I love yard sales. Not simply because of the deals, but because of the people I meet. I stopped by a sale where a middle-aged man was desperately trying to sell a table full of houseplants. Apparently he thought I was interested because he came right over and gave me his sales pitch. He pointed out all the different kinds, told me how to care for them and even offered me some free plant food. "I'd love to help you," I said. "But if I buy one, I'll kill it in less than a week." "Oh," the man sighed as he thought of his next sales pitch. "In that case, you better buy two!" (Thanks to Marie A.)

Lonely Tree One of the most famous trees to date is not the largest or the widest, but in fact the most isolated. L'Arbre du Ténéré, known in English as the Tree of Ténéré, resided in the Sahara desert in Niger, nearly 250 miles from any other tree. It was believed to be the last standing from a group of trees that grew when the area was less parched. Although not very tall, its roots stretched more than 115 feet below the surface to reach the remaining water table. In 1973, the tree died after being knocked down by an allegedly drunk truck driver crossing the desert. The dead tree was relocated to the Niger National Museum.

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Tingley’s Harvest Center has a fulltime position for a JOURNEYMAN HEAVY DUTY TECHNICIAN in Vegreville. The position includes: competitive wages, benefits package & company RRSP program. Email resumes to: garth@ tingleyshc.com No phone calls & only candidates selected for an interview will be contacted.

Advertise your rental property here for as little as $7.95 per week! 3 Bdrm Townhouse, $1090/ mo. available immediately. Call Dave at 780-632-0321 or 780-932-0041 2 or 3 Bdrm. Mobile Home, N/P. PH: 780-2089608 Newly renovated. 3 Bdrm. 2 Bathroom. Duplex. Bright & open. Available immediately. Quiet area. End of street beside park. N/P. N/S. $1100/mo. D/D same. Call Tammy 780216-1074. New 3 bdrm duplex Vegreville. $685/mo. Call 780-275-0089. New developments. Two bedroom unit with five appliances. 780-916-9947 2 bdrm Vegreville house, 950 sq. ft., $795. Available April 16. PH: 780-6191094 ask for Dave.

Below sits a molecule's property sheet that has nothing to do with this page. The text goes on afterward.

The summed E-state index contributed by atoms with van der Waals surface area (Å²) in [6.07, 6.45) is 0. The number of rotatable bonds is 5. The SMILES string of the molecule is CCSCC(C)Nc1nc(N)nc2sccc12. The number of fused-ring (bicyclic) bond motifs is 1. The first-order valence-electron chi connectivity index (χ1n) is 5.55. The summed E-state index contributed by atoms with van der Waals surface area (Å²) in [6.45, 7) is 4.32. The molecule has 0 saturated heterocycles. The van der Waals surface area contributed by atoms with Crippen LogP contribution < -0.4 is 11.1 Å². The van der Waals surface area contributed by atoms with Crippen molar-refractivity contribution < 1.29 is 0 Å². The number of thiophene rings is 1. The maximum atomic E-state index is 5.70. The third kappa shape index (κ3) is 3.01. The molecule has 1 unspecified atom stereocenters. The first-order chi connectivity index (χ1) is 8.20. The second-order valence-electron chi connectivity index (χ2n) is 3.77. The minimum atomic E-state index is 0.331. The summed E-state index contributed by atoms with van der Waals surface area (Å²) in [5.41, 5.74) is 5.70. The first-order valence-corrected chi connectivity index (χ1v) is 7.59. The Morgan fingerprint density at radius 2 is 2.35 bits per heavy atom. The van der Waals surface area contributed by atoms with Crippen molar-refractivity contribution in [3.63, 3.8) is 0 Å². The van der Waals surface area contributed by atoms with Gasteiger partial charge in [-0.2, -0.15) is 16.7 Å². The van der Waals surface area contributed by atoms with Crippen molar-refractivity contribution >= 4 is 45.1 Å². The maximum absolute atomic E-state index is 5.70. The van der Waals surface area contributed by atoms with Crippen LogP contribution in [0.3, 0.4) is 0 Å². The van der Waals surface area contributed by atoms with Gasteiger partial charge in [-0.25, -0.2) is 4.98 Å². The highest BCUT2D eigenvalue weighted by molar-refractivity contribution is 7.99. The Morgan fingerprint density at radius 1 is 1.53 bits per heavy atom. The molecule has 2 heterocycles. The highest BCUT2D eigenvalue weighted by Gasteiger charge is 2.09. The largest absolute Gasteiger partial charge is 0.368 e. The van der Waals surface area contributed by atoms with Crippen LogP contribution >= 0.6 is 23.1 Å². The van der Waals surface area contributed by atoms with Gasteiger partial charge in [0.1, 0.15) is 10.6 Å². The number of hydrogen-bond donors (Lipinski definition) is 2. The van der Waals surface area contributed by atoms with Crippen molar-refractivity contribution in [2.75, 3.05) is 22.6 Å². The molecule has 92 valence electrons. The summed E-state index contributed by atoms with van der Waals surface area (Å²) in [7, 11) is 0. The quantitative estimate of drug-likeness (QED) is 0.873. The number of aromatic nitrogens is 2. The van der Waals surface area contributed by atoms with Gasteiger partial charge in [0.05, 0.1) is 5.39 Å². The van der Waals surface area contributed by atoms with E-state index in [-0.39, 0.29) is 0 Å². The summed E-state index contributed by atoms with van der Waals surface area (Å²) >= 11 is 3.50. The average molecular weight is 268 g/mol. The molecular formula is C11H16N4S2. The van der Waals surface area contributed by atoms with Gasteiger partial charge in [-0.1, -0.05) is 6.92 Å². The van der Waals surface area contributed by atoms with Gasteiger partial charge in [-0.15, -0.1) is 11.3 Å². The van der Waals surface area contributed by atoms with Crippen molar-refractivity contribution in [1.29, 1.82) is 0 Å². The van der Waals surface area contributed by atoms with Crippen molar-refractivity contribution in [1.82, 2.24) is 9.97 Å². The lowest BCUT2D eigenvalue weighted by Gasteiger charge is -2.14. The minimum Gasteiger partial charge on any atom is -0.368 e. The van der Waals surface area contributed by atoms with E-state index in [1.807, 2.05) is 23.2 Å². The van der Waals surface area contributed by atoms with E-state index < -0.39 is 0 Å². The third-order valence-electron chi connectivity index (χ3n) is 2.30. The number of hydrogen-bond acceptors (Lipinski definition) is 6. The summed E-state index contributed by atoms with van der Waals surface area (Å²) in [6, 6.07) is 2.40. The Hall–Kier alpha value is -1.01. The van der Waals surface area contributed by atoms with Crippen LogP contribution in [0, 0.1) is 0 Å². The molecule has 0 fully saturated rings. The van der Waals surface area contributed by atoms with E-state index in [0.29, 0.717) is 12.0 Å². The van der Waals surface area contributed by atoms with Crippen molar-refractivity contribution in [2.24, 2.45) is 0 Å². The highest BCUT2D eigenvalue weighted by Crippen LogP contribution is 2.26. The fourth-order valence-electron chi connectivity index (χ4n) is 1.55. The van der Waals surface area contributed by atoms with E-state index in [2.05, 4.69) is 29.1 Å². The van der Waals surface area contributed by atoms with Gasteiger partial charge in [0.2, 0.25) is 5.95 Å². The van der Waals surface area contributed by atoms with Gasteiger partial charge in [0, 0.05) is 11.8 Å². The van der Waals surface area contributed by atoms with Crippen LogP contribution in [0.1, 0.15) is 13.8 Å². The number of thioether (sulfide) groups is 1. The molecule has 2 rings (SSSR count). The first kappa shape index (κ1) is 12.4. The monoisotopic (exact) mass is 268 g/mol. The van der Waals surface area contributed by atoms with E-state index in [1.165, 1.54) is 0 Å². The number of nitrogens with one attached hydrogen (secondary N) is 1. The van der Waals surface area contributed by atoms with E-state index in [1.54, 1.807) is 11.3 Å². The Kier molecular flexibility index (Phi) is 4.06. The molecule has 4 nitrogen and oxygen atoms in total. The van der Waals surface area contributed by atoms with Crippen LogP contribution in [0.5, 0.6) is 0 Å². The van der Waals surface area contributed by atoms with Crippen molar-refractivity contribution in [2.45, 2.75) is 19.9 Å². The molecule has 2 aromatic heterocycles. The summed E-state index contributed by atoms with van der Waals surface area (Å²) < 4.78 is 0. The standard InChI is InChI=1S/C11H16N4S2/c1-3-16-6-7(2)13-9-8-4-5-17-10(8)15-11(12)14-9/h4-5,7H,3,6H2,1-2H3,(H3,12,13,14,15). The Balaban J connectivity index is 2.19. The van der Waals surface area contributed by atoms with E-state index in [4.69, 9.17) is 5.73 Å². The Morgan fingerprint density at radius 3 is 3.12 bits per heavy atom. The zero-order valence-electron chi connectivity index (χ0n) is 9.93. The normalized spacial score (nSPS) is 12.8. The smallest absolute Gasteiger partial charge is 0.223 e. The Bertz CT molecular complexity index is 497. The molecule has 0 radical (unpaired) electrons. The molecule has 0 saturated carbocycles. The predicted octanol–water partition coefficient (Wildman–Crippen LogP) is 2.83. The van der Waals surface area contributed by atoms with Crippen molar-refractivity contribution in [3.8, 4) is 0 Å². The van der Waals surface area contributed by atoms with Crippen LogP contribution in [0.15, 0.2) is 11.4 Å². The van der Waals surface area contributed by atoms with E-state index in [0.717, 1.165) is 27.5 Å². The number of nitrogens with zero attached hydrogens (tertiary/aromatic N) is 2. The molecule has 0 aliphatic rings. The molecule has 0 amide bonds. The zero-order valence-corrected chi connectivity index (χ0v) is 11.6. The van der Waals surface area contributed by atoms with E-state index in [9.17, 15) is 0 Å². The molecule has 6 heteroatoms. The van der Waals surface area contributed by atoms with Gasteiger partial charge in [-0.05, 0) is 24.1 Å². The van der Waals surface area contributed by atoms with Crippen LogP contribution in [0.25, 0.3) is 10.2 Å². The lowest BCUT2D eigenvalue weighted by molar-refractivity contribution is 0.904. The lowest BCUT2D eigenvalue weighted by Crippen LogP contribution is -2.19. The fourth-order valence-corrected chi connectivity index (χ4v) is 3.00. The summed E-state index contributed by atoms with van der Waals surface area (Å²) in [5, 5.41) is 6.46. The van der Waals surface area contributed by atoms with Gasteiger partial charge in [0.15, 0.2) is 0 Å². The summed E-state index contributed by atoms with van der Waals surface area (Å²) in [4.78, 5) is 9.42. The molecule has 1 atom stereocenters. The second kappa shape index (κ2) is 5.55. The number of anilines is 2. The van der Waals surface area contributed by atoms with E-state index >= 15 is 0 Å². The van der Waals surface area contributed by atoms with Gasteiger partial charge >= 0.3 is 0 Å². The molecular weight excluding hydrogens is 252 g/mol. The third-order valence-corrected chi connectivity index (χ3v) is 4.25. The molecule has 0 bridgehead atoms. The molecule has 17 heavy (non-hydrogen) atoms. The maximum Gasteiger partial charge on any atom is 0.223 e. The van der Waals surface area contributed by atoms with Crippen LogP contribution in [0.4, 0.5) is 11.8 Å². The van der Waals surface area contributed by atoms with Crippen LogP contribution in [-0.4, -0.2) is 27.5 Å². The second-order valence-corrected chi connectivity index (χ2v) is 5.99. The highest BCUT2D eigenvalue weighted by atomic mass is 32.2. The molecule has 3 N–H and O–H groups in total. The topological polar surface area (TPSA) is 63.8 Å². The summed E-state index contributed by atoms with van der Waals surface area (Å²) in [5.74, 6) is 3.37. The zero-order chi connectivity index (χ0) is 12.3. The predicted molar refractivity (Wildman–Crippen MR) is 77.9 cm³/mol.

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and bushes may actually have been easier than relocating them. Carry: Or maybe they just got tired of mowing the lawn. We had a friend who got so discouraged with spending his weekends on lawn maintenance that he replaced all the grass with gravel. Personally, I thought it would have been easier to move to a condo. Cash: Regardless of the reasons for the sale, it obviously offered a lot of possibilities for the customers. Considering the amount of shrubs you saw leaving, people were probably thrilled to be at this "crazed" event. Carry: Maybe next time you come across a sale like this, you can pick up a row of hedges.

Fast Facts Money Tree

LIVESTOCK For Sale: Registered Red and Black Angus yearling bulls. Semen tested. Brownalta Farms. Leroy Brownlee. (780)-603-4882 LAKEFORD Registered Polled Hereford and Red Angus Bulls for Sale! 2 Year Old and Yearling Bulls Available. Top Quality from a herd with over 50 years production history. Semen Tested and ready to work in your herd. Contact Dan Prichard 780-385-2298 or 780-385-5125 For Sale Polled Limousin Bulls. Halter Broke, Semen Checked. Barry 780-6327433 For Sale: 1 year old Freerun brown laying hens. $2 each. Pick up April 14&21 SE of Two Hills. Call: 780-603-9047 Registered Polled Hereford yearlings and two-year old bulls. Quiet, good birth weights, guaranteed breeders, reasonably priced. PMD Polled Herefords Paul Dinisyk 780-336-2675.

MACHINERY New Holland TR85 combine w/ pickup and chopper $5000. Ccil 960 pull type combine $750. Versatile pull type swather 21 ft. $1100. Morris seed drill $500. Versatile 68 ft. sprayer pull type $450. Morris 52 ft. tine harrow $2000. Ph: 780-632-5610 EZEE ON 100 loader in vg shape. Bucket, Blade, balefork. 780-275-0158

For sale: 45 ft., 3 section land roller. Excellent condition. 780-385-8866 Restored Ford 8N w/ loader & 3 pt. blade. New tires, runs great. $3995 PH: 780-367-2228.

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PERSONAL Join Pastor Doug Batchelor for this powerful and unique Bible Stud y exper ience designed for kids between the age of 8 and 12. Get details here amazingfactskids.org or call 780-632-3746.

TRUCKS 1993 Chev 4x4 Ext Cab. For parts. $650. 780-922-5999 2002 GMC 4x4 HD ¾ ton Service Truck 340k $3500 780-922-5999 1997 Ford 7.3 Diesel, 4 x 4, missing transmission. Nice deck, $2800. 780-922-5999 2000 Dodge Dakota V8 4x4 Farm Truck. $1,600. 780-922-5999. 2006 Ford 4 x4, Crew Cab, new tires. $4600. PH: 780994-3005 2004 Chev 4 x 4, new t/ case, canopy, $3200. PH: 780-994-3005 2002 F250 Crew cab, 7.3 diesel. Loaded. 410,000kms. $6500 PH: 780-994-3005 New, complete, exhaust system, fits GMC, Chev, crewcabs. $600.00. Phone 780-632-9689.